Oh, you received the dreaded “404 Not Found” when trying to access that website. Bummer. Better check the address. Whoops, there it is again. It’s happened to you, right? Nothing’s worse than those rude black letters at the top of your screen denying you access to the latest popular website. Maybe you’ve even received the Voldemort of all codes, the dreaded “403 FORBIDDEN.” Admit it…your heart skips a beat when you see the 403…what have I done? You glance over your shoulder, wondering when the man in the black suit will be knocking at your door and showing you his badge through the peephole. (Ok, maybe that’s just me.)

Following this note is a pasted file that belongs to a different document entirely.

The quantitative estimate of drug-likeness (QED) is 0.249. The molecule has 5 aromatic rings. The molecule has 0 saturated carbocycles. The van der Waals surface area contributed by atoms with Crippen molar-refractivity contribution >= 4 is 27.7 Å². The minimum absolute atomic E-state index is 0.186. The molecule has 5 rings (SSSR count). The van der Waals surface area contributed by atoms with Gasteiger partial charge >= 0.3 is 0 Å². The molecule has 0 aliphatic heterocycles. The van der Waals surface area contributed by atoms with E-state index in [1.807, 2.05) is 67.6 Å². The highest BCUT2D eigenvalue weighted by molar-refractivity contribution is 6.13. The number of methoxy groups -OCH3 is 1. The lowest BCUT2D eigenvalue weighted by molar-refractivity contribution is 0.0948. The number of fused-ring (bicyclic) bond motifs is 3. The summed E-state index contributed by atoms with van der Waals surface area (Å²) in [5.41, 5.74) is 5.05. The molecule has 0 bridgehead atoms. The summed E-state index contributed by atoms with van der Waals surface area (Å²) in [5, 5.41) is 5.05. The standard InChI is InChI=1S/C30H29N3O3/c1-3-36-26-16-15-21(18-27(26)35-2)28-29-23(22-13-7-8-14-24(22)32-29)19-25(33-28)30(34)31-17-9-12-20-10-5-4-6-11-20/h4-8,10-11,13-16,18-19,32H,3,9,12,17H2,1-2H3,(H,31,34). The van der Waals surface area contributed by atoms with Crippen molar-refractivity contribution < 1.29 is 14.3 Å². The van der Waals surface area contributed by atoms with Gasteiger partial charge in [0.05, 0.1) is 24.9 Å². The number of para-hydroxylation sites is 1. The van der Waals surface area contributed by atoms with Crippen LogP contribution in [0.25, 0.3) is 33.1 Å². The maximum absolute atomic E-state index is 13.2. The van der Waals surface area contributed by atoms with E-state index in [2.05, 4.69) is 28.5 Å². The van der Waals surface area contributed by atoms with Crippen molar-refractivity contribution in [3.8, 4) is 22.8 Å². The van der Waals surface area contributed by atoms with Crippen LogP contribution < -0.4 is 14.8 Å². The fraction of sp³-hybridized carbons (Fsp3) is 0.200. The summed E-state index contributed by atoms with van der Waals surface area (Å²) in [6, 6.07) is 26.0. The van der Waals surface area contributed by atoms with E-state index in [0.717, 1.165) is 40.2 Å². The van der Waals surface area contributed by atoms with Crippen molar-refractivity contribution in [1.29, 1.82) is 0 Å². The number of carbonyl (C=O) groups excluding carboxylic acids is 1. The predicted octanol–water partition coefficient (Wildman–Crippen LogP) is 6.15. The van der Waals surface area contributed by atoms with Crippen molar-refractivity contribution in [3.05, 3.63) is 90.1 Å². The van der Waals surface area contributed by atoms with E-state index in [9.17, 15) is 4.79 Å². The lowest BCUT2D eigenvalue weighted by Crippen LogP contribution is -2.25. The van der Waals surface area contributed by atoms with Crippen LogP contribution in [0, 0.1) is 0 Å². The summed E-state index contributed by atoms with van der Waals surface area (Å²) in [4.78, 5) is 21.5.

There’s actually a multitude of codes that internet users come across frequently when navigating the world wide web. One of the most interesting we’ve come across is code 418. Never heard of it? It’s the “I’m a Teapot” code. It was defined in 1998 by the IETF (Internet Engineering Task Force) as an April Fool’s joke. Though it is a defined code, it’s not expected to actually be implemented by actual HTTP servers. Now there's a surprise.